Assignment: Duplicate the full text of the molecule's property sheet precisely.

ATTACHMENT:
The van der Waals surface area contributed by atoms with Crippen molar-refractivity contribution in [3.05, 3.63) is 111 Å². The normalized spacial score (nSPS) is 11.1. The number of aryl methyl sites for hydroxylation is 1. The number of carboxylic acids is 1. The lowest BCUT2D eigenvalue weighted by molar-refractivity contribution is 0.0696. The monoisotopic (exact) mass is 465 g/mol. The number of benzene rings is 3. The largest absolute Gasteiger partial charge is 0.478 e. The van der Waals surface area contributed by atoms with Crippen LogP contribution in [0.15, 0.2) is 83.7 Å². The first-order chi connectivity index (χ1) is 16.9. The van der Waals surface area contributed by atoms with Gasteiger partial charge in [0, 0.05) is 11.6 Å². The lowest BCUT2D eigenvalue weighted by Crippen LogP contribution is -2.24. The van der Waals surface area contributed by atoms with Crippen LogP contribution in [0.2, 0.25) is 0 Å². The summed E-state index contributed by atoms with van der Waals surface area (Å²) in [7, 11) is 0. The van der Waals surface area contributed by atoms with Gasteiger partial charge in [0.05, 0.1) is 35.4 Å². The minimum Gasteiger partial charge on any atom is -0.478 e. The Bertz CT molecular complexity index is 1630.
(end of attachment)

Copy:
The van der Waals surface area contributed by atoms with Crippen molar-refractivity contribution in [3.05, 3.63) is 111 Å². The normalized spacial score (nSPS) is 11.1. The number of aryl methyl sites for hydroxylation is 1. The number of carboxylic acids is 1. The lowest BCUT2D eigenvalue weighted by molar-refractivity contribution is 0.0696. The monoisotopic (exact) mass is 465 g/mol. The number of benzene rings is 3. The largest absolute Gasteiger partial charge is 0.478 e. The van der Waals surface area contributed by atoms with Crippen LogP contribution in [0.15, 0.2) is 83.7 Å². The first-order chi connectivity index (χ1) is 16.9. The van der Waals surface area contributed by atoms with Gasteiger partial charge in [0, 0.05) is 11.6 Å². The lowest BCUT2D eigenvalue weighted by Crippen LogP contribution is -2.24. The van der Waals surface area contributed by atoms with Crippen LogP contribution in [0.2, 0.25) is 0 Å². The summed E-state index contributed by atoms with van der Waals surface area (Å²) in [7, 11) is 0. The van der Waals surface area contributed by atoms with Gasteiger partial charge in [0.05, 0.1) is 35.4 Å². The minimum Gasteiger partial charge on any atom is -0.478 e. The Bertz CT molecular complexity index is 1630.